The U.N. Security Council voted unanimously Friday night to secure and destroy Syria's chemical weapons stockpile, a landmark decision aimed at taking poison gas off the battlefield in the escalating 2-and-a-half-year conflict.
The vote after two weeks of intense negotiations marked a major breakthrough in the paralysis that has gripped the council since the Syrian uprising began. Russia and China previously vetoed three Western-backed resolutions pressuring President Bashar Assad's regime to end the violence.
"Today's historic resolution is the first hopeful news on Syria in a long time," U.N. Secretary-General Ban Ki-moon told the council immediately after the vote.
U.S. Secretary of State John Kerry said the "strong, enforceable, precedent-setting" resolution shows that diplomacy can be so powerful "that it can peacefully defuse the worst weapons of war." Kerry said the destruction of Syria's chemical weapons stockpile will begin in November and be completed by the middle of next year.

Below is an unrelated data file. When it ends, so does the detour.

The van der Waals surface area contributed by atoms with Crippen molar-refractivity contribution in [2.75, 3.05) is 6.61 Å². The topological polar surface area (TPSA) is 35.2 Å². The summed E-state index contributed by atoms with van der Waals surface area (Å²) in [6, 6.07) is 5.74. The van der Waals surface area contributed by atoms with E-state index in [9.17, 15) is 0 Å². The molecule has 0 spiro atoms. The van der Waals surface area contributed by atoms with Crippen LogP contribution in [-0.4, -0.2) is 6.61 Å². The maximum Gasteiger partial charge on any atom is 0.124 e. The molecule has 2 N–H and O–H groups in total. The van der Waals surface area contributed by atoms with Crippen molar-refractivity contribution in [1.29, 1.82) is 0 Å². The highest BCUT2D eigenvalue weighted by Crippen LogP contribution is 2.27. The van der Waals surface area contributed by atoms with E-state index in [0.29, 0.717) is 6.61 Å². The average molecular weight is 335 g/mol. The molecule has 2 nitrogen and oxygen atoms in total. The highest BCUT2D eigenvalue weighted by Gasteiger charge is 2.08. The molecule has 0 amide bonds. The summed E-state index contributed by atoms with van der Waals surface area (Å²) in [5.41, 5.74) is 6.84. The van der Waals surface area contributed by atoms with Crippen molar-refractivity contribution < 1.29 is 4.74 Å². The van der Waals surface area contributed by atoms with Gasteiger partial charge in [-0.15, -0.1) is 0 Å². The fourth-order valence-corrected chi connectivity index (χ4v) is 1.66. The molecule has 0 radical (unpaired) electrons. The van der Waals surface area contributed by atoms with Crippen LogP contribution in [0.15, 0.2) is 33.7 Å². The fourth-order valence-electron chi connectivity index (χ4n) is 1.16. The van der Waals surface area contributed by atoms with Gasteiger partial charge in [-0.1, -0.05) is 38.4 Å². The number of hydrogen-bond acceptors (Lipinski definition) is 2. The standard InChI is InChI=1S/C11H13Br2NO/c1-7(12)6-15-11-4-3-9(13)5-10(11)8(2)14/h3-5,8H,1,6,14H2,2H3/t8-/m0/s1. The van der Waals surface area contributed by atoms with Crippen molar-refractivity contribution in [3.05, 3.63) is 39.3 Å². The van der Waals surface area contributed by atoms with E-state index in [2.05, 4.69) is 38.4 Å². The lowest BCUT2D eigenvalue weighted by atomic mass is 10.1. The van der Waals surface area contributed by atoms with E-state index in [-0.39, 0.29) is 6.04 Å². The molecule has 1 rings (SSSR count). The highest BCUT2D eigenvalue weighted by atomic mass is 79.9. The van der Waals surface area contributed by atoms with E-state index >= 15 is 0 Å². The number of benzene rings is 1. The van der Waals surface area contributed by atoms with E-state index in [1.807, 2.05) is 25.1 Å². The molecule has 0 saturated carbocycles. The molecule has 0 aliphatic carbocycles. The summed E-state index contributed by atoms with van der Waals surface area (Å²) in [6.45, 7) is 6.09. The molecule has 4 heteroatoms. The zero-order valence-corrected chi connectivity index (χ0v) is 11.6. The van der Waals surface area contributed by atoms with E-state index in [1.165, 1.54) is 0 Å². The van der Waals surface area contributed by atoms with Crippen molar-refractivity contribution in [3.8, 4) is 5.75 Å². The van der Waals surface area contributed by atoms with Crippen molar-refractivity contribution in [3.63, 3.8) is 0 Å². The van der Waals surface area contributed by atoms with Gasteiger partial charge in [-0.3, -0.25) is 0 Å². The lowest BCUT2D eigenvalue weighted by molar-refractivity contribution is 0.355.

For the first time, the council endorsed the roadmap for a political transition in Syria adopted by key nations in June 2012 and called for an international conference to be convened "as soon as possible" to implement it.
"The U.N. Security Council's vote to adopt an impasse-breaking, binding resolution to secure and eliminate Syria's chemical weapons stockpiles has much broader implications than meets the eye," said CBS News' Pamela Falk, from the U.N. on Friday evening, "because it represents a U.S.-Russia "reset" in terms of dealing with the deadlock at the Council on Syria, and it mandates the creation of long-overdue international peace talks on transition in Syria."